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Back and forth in government on the Rohingya is dispiriting. It also highlights need for a refugee law

Can a country aspiring for global power status afford to discriminate among the vulnerable? In fact, in Dongh Lian Kham & Anr. vs Union Of India & Anr. (2015) the government told the Delhi High Court that the country has won accolades for its sensitive handling of refugees.

Hardeep Singh Puri, Vasudhaiva Kutumbakam, Rohingya, Rohingya crisis, Myanmar, Myanmar Army, Indian express, Opinion, Editorial, Current AffairsThe Rohingya exodus has intensified since Myanmar's military overthrew the country's democratically-elected government in February last year.

On Wednesday morning, Union Minister for Housing and Urban Affairs Hardeep Singh Puri announced what seemed like a welcome shift from the Centre’s non-accommodating policy towards the Rohingya who have made their way to India after facing persecution in Myanmar. Invoking the principle of Vasudhaiva Kutumbakam, he tweeted that the “refugees” will be shifted to EWS flats in Bakkarwala in Delhi, where they will be provided basic amenities. They will also be given UNHCR ids and accorded round-the-clock police protection, he said. Seven hours later, in a series of tweets, the Union home ministry clarified that the government does not have any housing scheme for the Rohingya, that it regards people from the community as “illegal immigrants” and plans to deport them to their home country. This has once again cast an unflattering light on the BJP-led government’s outlook on the humanitarian problem that has been unfolding in Myanmar since 2017 after the country’s army launched a brutal crackdown on the Rohingya on the pretext of curbing terrorism. Tens of thousands of people from the disenfranchised community who have reportedly crossed the border into India face an uncertain future with the Centre issuing regular threats of deportation.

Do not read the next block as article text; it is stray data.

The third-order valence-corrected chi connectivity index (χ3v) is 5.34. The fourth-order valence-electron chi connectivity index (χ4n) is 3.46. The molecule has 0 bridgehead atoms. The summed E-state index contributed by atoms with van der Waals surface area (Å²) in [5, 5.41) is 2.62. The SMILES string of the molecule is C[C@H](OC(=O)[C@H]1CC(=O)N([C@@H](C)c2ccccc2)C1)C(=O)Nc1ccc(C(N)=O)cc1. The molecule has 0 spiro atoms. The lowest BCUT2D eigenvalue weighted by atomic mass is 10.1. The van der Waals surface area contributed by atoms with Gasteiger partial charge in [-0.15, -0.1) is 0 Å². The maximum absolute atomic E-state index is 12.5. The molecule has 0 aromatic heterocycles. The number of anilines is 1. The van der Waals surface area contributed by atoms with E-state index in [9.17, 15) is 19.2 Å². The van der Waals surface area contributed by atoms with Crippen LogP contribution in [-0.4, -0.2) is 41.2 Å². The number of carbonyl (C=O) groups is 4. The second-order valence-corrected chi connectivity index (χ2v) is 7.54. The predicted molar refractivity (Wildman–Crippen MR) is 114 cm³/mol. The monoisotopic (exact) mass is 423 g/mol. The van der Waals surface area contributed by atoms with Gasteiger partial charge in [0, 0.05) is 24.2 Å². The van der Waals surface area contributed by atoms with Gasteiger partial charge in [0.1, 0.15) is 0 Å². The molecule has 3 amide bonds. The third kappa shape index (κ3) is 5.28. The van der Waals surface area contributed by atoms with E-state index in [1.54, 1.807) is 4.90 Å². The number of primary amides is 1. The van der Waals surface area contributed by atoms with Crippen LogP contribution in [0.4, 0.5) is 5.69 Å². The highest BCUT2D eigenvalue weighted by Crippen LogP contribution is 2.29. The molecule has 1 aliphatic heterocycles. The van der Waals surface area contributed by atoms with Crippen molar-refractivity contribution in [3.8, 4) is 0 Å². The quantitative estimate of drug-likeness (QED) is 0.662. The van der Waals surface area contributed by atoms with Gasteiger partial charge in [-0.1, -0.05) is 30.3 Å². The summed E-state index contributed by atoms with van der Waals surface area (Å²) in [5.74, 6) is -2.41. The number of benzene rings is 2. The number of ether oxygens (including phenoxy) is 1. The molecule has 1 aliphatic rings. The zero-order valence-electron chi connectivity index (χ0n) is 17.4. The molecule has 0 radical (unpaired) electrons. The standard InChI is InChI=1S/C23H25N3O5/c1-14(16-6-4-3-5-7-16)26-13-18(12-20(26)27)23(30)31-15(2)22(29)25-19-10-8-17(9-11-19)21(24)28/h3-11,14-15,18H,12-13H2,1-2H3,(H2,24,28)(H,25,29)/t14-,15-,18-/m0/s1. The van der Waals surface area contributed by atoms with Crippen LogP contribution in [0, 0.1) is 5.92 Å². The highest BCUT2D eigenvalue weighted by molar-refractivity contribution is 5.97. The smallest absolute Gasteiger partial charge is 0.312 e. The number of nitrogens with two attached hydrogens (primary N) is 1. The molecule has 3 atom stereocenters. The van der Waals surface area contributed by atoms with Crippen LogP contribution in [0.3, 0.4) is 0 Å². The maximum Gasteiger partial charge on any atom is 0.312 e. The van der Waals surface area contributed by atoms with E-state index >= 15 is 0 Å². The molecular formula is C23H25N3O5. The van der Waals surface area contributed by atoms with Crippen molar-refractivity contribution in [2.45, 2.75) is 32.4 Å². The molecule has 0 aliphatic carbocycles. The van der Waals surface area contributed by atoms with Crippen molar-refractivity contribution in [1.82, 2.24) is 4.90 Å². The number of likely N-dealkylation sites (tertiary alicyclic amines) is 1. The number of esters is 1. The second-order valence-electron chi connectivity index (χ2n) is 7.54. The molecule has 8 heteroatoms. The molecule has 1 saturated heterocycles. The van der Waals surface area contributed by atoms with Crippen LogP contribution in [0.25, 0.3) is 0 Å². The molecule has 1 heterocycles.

The Rohingya exodus has intensified since Myanmar’s military overthrew the country’s democratically-elected government in February last year. In October 2021, UN Secretary-General Antonio Guterres told the General Assembly that more than 15,000 Rohingya had crossed over to India in the eight months since the coup — Myanmar shares a 1,600-km border with the four North-eastern states of Mizoram, Nagaland, Manipur and Arunachal Pradesh. In April last year, the Centre had asked these states to “take appropriate action as per law” and “maintain a strict vigil at the border” to prevent a Rohingya influx. The state governments were told that they did not have the authority to declare anyone as “refugees” since India is not a signatory to the Refugee Convention of 1951. This lack of generosity and compassion is a blemish on India’s record of treating communities under siege in its neighbourhood – Tibetans, people from erstwhile East Pakistan and Sri Lankan Tamils for instance. It’s apparent that the Rohingya, being Muslims, do not fit the BJP government’s bill of a persecuted community — the CAA Act, even though it doesn’t apply to Myanmar, leaves no doubt that religion is a criterion for deciding who gets fast-tracked citizenship among those seeking sanctuary in India.

But the government should ask itself: Can a country aspiring for global power status afford to discriminate among the vulnerable? In fact, in Dongh Lian Kham & Anr. vs Union Of India & Anr. (2015) the government told the Delhi High Court that the country has won accolades for its sensitive handling of refugees. However, the absence of a refugee law means that communities such as the Rohingya or the Chin refugees from Myanmar have to search for security in ad-hoc policy changes and judicial interventions. The latest controversy on the Rohingya should impart urgency to conversations for such a law.

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First published on: 19-08-2022 at 03:55:29 am
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